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Across Kumaon, the cheer or Holika pyre is made amid great ceremony at the Cheer Bandhan fifteen days before Dulhendi. A green Paiya tree branch is placed in the middle. Every village fervently guards its cheer as rival mohallas from the neighborhood try to playfully pilfer each other’s pile. The colours used in Holi are sourced naturally. Chharad is made from flower extracts, ash and water and thus Dulhendi is also known as Chharadi. During Holi. walls and courtyards of rural houses in Punjab are decorated with drawings and paintings by women. This art, similar to rangoli in South India or mandana in Rajasthan, is known as chowk poorana locally. Flowers, plants, peacocks, palanquins and geometric patterns form key motifs.

In east India, Holi is called Phaguwa in Bihar’s Bhojpuri dialect and Phakuwa or Dol Jatra in Assam. Neighbourhood kids roam around to collect dry twigs, branches and leaves to make a large wood pile, often competing for the largest bonfire. On the eve of Phalgun Poornima, people light the holika pyre. They put dried cow dung cakes, wood of the araad or redi tree, grains from the fresh harvest and food offerings. The next day the festival is celebrated with colours from morning to afternoon. In the evening, families visit their friends and relatives for Holi Milan and apply abeer (coloured powder) to each other or daub the feet of the elderly for blessings. It’s an open house with an array of food laid out for visitors.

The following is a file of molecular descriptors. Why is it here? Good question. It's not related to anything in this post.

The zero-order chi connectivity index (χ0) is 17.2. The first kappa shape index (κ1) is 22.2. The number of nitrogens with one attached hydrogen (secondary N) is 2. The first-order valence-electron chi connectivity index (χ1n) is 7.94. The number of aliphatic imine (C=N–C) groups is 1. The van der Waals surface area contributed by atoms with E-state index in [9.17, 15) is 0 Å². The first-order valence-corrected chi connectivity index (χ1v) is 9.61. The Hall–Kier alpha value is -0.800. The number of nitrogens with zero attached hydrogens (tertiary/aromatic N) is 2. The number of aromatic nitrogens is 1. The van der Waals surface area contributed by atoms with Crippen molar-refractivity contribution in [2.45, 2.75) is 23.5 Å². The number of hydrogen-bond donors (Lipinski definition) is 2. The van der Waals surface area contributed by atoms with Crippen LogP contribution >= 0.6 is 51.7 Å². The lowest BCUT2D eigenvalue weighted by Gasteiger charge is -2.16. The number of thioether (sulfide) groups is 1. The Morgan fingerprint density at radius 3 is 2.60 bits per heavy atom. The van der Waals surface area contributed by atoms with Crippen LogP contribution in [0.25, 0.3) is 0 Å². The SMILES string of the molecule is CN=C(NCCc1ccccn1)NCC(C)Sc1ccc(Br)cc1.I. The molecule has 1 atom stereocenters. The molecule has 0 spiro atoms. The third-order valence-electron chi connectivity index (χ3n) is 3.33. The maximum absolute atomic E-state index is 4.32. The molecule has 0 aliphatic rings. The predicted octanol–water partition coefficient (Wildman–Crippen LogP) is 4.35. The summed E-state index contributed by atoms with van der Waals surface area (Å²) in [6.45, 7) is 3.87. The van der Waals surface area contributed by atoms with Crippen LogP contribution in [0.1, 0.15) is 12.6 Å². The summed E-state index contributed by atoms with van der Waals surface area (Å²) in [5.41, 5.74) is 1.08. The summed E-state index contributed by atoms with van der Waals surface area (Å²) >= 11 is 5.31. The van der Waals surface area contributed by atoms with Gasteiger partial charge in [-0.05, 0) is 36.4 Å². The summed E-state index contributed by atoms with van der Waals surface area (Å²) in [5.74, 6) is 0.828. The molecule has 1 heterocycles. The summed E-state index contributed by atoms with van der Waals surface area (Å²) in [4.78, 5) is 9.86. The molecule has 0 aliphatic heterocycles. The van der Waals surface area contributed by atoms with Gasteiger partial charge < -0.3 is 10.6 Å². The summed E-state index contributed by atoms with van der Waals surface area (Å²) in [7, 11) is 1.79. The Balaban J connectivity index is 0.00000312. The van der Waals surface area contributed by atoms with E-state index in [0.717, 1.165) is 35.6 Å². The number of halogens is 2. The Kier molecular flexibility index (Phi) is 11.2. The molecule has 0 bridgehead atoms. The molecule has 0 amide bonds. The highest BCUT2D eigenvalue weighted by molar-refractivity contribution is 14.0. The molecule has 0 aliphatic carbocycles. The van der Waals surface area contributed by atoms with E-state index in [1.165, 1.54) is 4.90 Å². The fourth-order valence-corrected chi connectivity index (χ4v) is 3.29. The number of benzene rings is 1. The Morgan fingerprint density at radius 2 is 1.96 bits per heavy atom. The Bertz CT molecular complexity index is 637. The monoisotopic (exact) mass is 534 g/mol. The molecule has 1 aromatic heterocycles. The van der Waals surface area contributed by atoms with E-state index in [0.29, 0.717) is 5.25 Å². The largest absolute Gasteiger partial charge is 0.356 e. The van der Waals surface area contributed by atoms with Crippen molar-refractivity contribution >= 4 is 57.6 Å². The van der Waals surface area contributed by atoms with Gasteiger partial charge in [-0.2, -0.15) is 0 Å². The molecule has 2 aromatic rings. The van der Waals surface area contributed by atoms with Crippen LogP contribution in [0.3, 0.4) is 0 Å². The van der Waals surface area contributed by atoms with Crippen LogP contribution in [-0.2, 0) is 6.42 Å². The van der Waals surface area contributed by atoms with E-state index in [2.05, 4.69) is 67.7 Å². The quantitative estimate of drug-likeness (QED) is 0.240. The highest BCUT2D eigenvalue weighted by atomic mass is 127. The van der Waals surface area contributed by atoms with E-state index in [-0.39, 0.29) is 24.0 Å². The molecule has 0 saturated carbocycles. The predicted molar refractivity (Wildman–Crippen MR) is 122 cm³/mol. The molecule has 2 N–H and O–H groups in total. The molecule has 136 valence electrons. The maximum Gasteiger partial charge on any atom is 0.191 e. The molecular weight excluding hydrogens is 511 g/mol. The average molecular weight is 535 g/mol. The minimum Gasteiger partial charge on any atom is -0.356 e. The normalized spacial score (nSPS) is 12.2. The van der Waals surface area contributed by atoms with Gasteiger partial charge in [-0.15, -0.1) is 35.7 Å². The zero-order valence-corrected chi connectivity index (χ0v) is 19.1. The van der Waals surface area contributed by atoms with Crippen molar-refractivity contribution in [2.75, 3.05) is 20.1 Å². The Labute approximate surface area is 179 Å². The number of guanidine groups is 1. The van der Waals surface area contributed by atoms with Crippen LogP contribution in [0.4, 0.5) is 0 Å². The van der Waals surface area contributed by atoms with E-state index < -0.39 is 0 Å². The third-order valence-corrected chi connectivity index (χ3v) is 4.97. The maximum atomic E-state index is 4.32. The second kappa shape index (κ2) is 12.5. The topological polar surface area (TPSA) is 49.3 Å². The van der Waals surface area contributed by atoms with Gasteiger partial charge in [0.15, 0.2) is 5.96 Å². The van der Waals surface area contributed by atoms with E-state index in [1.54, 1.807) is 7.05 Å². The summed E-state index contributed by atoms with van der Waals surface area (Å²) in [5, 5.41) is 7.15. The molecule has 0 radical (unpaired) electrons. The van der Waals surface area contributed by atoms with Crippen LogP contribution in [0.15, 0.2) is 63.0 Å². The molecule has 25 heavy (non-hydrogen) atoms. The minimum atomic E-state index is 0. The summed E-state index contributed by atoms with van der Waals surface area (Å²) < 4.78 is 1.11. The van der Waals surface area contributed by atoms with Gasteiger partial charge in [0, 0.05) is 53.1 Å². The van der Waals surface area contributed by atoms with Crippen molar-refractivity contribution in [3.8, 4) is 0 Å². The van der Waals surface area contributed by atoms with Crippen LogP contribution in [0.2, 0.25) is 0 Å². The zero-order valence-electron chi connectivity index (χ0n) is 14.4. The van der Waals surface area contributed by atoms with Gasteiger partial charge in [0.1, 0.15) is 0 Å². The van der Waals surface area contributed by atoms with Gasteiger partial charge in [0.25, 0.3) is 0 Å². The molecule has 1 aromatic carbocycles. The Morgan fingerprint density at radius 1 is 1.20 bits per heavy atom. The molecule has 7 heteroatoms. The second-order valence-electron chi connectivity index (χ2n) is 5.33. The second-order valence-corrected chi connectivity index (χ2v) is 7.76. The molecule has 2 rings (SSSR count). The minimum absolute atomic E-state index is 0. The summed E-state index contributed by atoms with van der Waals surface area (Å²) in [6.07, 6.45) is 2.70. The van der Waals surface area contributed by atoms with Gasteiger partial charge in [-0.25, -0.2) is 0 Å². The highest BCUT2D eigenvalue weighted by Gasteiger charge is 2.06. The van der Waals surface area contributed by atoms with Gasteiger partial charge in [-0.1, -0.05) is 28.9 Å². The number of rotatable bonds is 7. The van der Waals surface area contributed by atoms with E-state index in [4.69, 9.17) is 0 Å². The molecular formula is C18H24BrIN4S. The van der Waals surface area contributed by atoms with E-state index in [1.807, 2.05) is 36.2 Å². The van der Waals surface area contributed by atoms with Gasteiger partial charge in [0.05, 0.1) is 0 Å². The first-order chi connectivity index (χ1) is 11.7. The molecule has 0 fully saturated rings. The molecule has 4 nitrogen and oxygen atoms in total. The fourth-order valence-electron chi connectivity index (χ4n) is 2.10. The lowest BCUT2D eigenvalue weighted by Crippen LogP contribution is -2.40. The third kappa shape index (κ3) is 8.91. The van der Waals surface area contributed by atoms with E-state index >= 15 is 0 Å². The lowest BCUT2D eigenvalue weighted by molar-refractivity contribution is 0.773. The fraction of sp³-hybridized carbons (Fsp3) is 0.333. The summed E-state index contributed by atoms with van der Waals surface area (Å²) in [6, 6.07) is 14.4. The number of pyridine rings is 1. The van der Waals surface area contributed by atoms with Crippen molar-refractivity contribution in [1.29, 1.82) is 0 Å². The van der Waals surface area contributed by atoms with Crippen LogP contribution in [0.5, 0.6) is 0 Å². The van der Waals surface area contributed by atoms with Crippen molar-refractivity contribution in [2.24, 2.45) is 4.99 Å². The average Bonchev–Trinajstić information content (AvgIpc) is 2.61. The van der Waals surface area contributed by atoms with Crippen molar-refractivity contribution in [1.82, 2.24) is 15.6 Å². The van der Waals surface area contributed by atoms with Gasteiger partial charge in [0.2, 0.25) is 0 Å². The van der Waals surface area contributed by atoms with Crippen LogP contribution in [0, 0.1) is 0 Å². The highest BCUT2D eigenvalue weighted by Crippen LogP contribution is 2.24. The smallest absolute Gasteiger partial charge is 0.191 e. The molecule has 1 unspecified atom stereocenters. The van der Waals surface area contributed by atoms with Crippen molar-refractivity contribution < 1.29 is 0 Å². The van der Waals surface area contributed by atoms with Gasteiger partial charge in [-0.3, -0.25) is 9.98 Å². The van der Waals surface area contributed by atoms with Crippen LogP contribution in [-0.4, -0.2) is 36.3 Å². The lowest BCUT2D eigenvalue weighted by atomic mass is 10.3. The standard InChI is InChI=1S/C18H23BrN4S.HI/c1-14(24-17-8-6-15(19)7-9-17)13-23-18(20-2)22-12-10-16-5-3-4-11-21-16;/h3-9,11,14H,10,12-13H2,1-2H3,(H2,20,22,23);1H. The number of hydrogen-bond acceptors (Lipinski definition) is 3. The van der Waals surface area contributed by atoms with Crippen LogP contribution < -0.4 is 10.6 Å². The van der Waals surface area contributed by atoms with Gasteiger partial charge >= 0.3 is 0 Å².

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Holi is synonymous with feasting and kitchens are abuzz days before the festival with elaborate preparation of sweets, savouries and other delicacies. Women make gujiya, malpua, laddus, khoa barfi, kheer, namakpare (namkeen) and shakarpare in large quantities to welcome guests. The highlight and often the cause of all revelry is bhang. A lot of time is devoted to grinding cannabis into a smooth paste, used to make bhang kulfi or pedas, fried into pakodas or spiking milk infused with dry fruits as thandai. For lunch, people prefer to be vegetarian with poori-sabzi (usually kathal or jackfruit) and dahi vada.